Status Points:
    1,270
    I'm closing my eyes and trying to imagine the US getting a King and no one saying a bad thing about him!

    Thanks guys - doesn't seem too hard. And BTW, have your son PM me with the addresss.......... ONLY KIDDING!
     
  5. HaveMilesWillTravel
    Original Member

    HaveMilesWillTravel Gold Member

    Messages:
    12,503
    Likes Received:
    20,197
    Status Points:
    16,520
  6. Kalboz
    Original Member

    Kalboz Gold Member

    Messages:
    8,994
    Likes Received:
    22,425
    Status Points:
    14,520
    The same here Doc, never had to worry about who's who even though I have encountered a PM and a Princess at two different occasions at JW Marriott's New York Steakhouse and once saw the King himself with his entourage going through the river. All these situations demanded respect just like we'd respect our leaders.
    [​IMG]
    King of Thailand & entourage at the Chaophraya River​
    [​IMG]
    (former) PM Taksin Shinwatra at the JW Marriott's New York Steakhouse​
    As for performing the Wai (the Thai greeting), as a foreigner I wouldn't worry about doing it. I never had to do it, and when I am greeted, I smile and say hello and add the word "krup" (could be pronounced as "cup") as a sign of respect. When ladies say hello or goodby, they add a "Ka" to their greeting. So your wife would say "hello ka" or "goodby ka" and you'd be saying "hello kup", "goodbye kup", etc.​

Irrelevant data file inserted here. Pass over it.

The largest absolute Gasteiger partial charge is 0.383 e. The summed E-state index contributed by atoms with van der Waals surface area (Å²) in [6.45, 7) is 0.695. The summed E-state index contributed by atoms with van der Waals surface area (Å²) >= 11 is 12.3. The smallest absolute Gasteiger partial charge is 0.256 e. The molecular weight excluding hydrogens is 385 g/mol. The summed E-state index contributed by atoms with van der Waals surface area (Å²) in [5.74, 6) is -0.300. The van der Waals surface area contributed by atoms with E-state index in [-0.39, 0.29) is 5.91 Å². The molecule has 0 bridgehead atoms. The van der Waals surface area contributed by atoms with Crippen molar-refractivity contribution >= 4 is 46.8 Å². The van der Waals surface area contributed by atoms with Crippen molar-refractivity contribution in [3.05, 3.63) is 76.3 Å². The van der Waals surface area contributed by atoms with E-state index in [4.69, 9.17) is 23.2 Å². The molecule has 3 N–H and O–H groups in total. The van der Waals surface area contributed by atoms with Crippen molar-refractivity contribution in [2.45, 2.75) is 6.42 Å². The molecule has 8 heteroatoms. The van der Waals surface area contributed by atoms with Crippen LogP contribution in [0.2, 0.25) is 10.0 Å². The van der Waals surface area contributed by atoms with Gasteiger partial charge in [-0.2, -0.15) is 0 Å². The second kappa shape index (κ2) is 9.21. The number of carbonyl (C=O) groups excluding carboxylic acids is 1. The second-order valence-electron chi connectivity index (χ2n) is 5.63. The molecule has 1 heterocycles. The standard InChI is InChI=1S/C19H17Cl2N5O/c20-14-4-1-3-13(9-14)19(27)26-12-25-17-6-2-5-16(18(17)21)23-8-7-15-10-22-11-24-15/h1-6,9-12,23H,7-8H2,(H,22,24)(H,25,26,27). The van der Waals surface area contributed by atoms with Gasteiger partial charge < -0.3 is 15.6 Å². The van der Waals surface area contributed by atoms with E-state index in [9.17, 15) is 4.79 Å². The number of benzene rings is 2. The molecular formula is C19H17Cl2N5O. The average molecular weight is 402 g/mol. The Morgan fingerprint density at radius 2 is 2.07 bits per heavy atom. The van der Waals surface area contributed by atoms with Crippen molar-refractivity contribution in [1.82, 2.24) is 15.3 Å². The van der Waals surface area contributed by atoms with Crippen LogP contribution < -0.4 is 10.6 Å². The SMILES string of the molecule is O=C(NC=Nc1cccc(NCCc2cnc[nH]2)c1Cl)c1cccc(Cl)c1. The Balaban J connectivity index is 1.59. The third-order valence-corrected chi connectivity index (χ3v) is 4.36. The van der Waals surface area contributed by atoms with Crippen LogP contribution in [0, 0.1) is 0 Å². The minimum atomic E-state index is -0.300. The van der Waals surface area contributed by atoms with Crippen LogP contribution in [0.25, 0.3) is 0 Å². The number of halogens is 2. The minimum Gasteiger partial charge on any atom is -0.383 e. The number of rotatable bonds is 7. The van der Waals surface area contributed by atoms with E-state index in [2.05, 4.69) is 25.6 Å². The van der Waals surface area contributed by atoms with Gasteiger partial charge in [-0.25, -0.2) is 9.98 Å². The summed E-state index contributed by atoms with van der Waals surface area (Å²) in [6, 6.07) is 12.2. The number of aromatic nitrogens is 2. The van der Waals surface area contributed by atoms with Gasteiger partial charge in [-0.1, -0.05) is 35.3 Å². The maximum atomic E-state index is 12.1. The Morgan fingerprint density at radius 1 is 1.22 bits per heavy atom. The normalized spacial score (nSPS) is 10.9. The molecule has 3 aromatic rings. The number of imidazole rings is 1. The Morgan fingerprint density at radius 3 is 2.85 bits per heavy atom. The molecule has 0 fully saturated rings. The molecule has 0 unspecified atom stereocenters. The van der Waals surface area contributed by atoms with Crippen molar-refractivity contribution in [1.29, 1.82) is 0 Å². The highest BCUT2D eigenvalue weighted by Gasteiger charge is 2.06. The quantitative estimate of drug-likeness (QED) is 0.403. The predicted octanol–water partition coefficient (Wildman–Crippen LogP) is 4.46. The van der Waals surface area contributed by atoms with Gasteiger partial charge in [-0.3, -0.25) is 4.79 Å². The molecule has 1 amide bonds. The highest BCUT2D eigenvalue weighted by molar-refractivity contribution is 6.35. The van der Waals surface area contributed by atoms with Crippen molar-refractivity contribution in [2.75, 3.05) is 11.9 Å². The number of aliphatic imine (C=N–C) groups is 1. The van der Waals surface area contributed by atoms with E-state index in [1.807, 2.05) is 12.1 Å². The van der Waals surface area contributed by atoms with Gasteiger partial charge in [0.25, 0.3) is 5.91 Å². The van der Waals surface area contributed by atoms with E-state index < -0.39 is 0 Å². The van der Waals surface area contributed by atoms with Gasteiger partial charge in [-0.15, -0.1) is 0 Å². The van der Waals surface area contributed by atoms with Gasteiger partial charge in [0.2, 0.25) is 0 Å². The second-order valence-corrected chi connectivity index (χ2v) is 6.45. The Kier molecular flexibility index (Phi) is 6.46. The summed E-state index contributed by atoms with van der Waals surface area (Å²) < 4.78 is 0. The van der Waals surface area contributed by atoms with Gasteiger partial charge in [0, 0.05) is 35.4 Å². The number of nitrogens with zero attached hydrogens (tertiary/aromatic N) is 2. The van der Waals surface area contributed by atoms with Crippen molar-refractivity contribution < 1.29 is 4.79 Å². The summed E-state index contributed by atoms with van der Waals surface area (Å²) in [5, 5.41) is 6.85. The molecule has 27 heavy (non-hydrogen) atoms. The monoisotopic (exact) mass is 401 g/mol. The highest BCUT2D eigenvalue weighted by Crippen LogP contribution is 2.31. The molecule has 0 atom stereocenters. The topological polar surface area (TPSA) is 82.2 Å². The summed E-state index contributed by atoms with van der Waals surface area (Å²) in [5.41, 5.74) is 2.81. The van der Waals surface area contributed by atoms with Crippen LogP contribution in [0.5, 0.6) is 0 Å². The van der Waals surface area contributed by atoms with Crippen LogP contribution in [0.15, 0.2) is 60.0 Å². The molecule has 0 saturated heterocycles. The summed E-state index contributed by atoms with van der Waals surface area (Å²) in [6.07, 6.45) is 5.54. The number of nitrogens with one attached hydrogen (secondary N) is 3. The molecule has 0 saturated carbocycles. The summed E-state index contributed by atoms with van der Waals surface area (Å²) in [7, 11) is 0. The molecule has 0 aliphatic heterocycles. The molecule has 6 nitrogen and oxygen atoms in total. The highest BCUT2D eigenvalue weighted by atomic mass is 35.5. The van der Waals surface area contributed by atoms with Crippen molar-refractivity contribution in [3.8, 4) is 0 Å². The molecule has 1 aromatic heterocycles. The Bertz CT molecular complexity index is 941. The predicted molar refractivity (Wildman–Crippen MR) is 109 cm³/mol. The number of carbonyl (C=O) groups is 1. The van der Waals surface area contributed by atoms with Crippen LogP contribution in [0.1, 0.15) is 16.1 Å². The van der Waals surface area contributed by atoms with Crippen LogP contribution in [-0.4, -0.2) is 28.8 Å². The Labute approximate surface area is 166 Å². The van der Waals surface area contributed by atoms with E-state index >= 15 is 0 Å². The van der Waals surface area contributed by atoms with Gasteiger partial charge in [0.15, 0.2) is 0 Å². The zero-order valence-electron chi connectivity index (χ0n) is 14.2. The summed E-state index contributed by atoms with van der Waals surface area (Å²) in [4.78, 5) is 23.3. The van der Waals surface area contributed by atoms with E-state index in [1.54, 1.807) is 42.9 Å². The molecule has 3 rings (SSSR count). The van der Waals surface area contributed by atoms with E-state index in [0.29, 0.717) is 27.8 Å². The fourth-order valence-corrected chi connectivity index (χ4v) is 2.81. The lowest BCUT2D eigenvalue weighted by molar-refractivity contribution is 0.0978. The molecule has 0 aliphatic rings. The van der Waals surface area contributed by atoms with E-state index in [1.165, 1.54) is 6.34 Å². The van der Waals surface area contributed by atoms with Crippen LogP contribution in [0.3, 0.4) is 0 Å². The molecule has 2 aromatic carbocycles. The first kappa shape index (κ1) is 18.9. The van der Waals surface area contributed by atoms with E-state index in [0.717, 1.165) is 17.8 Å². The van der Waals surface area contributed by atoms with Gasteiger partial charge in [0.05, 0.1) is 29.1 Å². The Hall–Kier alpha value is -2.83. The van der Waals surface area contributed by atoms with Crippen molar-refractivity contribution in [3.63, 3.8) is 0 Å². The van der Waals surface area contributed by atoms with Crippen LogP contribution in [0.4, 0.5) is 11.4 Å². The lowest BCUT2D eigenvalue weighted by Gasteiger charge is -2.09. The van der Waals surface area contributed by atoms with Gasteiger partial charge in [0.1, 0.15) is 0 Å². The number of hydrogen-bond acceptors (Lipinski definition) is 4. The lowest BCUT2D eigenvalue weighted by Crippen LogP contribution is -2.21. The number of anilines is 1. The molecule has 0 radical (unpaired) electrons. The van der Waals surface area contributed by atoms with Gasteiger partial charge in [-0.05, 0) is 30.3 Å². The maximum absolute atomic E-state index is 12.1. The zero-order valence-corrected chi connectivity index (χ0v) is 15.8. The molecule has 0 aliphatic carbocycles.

TRAVELSIG, sobore and jbcarioca like this.
  7. jbcarioca
    Original Member

    jbcarioca Gold Member

    Messages:
    17,507
    Likes Received:
    57,455
    Status Points:
    20,020
    I always wai. While few people expect foreigners to do it, they do like the gesture. When meeting someone either wai or shake hands, doing neither is rude although people are generally accustomed to rude foreigners. During 45 years of travel to or living in Thailand much has changed, but the courtesy of people has not. Smiling, a modest wai and a soft voice do miracles. A few words of Thai do even more.

    For some years my house was beside the 'house' of a well known senior Thai Royal person. All the royalty coming in and out either ignored other people or were correctly polite. Should you encounter one of those be careful of the bodyguards. They're easy to recognize; they are the ones who are large and not smiling.
     
  8. HaveMilesWillTravel
    Original Member

    HaveMilesWillTravel Gold Member

    Messages:
    12,503
    Likes Received:
    20,197
    Status Points:
    16,520
    What country do you live in? ;)
     
    Kalboz and jbcarioca like this.
  9. jbcarioca
    Original Member

    jbcarioca Gold Member

    Messages:
    17,507
    Likes Received:
    57,455
    Status Points:
    20,020
    Most people, regardless of their views, show respect to leaders when they encounter them. It is worthwhile to note that one need not show deference to a Thai PM, but always to the King, and many people even to the less admirable crown prince.
     
    sobore, skyvan and Kalboz like this.
  10. Kalboz
    Original Member

    Kalboz Gold Member

    Messages:
    8,994
    Likes Received:
    22,425